The outcomes might alter the form of the labor motion and one in every of America’s largest personal employers.
Ms. Costa and Ms. Cunningham, who labored as designers at Amazon’s Seattle headquarters, started criticizing the company publicly in 2018. They had been a part of a small group of staff who needed the company to do extra to handle its local weather influence. The group, Amazon Employees for Climate Justice, received more than 8,700 colleagues to help its efforts.
Over time, Ms. Cunningham and Ms. Costa broadened their protests. After Amazon told them that they had violated its exterior communications coverage by talking publicly concerning the business, their group organized 400 employees to additionally converse out, purposely violating the coverage to make some extent.
They additionally started elevating considerations about security in Amazon’s warehouses firstly of the pandemic. Amazon fired Ms. Costa and Ms. Cunningham final April, not lengthy after their group had introduced an inside occasion for warehouse staff to talk to tech staff about their workplace circumstances.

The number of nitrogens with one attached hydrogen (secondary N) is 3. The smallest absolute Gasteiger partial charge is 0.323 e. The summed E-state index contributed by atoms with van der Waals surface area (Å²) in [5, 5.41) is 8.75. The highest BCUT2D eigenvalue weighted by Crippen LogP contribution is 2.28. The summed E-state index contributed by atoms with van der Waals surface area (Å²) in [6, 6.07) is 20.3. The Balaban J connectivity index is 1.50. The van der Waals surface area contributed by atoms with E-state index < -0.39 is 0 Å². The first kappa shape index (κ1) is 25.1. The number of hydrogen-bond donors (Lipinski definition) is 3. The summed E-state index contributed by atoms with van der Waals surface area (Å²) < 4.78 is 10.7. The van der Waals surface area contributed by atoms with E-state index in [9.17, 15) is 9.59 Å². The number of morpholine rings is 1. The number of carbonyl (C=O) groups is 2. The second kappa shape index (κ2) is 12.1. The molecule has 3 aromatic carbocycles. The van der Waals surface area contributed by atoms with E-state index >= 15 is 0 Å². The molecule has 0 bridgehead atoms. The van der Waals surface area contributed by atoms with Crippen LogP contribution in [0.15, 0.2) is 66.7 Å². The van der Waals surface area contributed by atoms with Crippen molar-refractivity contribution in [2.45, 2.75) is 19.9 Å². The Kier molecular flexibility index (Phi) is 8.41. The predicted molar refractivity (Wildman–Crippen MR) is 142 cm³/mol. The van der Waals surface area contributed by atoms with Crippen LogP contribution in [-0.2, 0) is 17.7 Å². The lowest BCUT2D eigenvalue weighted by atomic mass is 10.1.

After the ladies had been fired, a number of Democratic senators, together with Elizabeth Warren of Massachusetts and Kamala Harris of California, wrote Amazon expressing their considerations over potential retaliation. And Tim Bray, an web pioneer and a former vice chairman at Amazon’s cloud computing group, resigned in protest.
Mr. Bray mentioned he was happy to listen to of the labor board’s findings and hoped Amazon settled the case. “The policy up to now has been ‘admit nothing, concede nothing,’” he mentioned. “This is their chance to rethink that a little bit.”